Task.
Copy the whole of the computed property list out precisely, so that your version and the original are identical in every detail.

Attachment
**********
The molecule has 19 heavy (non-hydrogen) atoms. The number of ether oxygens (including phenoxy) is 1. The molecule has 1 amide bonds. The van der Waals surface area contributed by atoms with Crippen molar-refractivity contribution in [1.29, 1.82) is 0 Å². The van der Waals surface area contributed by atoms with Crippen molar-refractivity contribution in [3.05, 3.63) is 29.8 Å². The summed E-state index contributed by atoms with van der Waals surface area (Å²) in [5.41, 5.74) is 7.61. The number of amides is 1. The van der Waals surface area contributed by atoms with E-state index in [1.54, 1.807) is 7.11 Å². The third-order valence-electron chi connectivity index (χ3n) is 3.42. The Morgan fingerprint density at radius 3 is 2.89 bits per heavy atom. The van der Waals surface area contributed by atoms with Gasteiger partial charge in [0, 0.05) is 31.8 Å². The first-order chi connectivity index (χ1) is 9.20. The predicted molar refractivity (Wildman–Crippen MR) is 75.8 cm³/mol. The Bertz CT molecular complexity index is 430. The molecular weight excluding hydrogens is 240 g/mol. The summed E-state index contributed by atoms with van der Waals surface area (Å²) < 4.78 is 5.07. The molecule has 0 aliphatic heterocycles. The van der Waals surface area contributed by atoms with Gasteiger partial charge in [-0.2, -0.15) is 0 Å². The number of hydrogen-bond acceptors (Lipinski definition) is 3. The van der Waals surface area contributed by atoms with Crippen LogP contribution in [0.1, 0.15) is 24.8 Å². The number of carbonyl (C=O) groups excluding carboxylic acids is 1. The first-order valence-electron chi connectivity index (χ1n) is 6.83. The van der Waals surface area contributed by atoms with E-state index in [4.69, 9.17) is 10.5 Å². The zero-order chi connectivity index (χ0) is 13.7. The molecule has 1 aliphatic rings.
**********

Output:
The molecule has 19 heavy (non-hydrogen) atoms. The number of ether oxygens (including phenoxy) is 1. The molecule has 1 amide bonds. The van der Waals surface area contributed by atoms with Crippen molar-refractivity contribution in [1.29, 1.82) is 0 Å². The van der Waals surface area contributed by atoms with Crippen molar-refractivity contribution in [3.05, 3.63) is 29.8 Å². The summed E-state index contributed by atoms with van der Waals surface area (Å²) in [5.41, 5.74) is 7.61. The number of amides is 1. The van der Waals surface area contributed by atoms with E-state index in [1.54, 1.807) is 7.11 Å². The third-order valence-electron chi connectivity index (χ3n) is 3.42. The Morgan fingerprint density at radius 3 is 2.89 bits per heavy atom. The van der Waals surface area contributed by atoms with Gasteiger partial charge in [0, 0.05) is 31.8 Å². The first-order chi connectivity index (χ1) is 9.20. The predicted molar refractivity (Wildman–Crippen MR) is 75.8 cm³/mol. The Bertz CT molecular complexity index is 430. The molecular weight excluding hydrogens is 240 g/mol. The summed E-state index contributed by atoms with van der Waals surface area (Å²) < 4.78 is 5.07. The molecule has 0 aliphatic heterocycles. The van der Waals surface area contributed by atoms with Gasteiger partial charge in [-0.2, -0.15) is 0 Å². The number of hydrogen-bond acceptors (Lipinski definition) is 3. The van der Waals surface area contributed by atoms with Crippen LogP contribution in [0.1, 0.15) is 24.8 Å². The number of carbonyl (C=O) groups excluding carboxylic acids is 1. The first-order valence-electron chi connectivity index (χ1n) is 6.83. The van der Waals surface area contributed by atoms with E-state index in [4.69, 9.17) is 10.5 Å². The zero-order chi connectivity index (χ0) is 13.7. The molecule has 1 aliphatic rings.